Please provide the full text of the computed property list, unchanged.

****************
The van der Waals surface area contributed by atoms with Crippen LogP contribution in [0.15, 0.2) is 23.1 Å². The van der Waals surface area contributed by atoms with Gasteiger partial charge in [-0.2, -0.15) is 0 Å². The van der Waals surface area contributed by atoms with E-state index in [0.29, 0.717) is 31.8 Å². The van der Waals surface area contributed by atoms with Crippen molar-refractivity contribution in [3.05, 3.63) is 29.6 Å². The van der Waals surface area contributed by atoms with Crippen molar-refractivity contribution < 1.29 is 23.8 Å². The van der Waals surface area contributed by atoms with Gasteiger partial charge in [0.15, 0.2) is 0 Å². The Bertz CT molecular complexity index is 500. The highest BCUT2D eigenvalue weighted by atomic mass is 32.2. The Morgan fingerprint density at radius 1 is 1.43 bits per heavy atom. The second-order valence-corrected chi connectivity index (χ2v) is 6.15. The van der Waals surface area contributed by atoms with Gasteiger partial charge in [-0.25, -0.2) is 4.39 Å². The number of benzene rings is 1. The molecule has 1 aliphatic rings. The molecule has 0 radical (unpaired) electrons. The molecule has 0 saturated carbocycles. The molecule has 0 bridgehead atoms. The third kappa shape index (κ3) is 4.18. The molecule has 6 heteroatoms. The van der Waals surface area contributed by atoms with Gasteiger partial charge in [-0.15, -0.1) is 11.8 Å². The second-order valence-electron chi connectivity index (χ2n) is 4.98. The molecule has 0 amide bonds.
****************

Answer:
The van der Waals surface area contributed by atoms with Crippen LogP contribution in [0.15, 0.2) is 23.1 Å². The van der Waals surface area contributed by atoms with Gasteiger partial charge in [-0.2, -0.15) is 0 Å². The van der Waals surface area contributed by atoms with E-state index in [0.29, 0.717) is 31.8 Å². The van der Waals surface area contributed by atoms with Crippen molar-refractivity contribution in [3.05, 3.63) is 29.6 Å². The van der Waals surface area contributed by atoms with Crippen molar-refractivity contribution < 1.29 is 23.8 Å². The van der Waals surface area contributed by atoms with Gasteiger partial charge in [0.15, 0.2) is 0 Å². The Bertz CT molecular complexity index is 500. The highest BCUT2D eigenvalue weighted by atomic mass is 32.2. The Morgan fingerprint density at radius 1 is 1.43 bits per heavy atom. The second-order valence-corrected chi connectivity index (χ2v) is 6.15. The van der Waals surface area contributed by atoms with Gasteiger partial charge in [-0.25, -0.2) is 4.39 Å². The number of benzene rings is 1. The molecule has 1 aliphatic rings. The molecule has 0 radical (unpaired) electrons. The molecule has 0 saturated carbocycles. The molecule has 0 bridgehead atoms. The third kappa shape index (κ3) is 4.18. The molecule has 6 heteroatoms. The van der Waals surface area contributed by atoms with Gasteiger partial charge in [-0.15, -0.1) is 11.8 Å². The second-order valence-electron chi connectivity index (χ2n) is 4.98. The molecule has 0 amide bonds.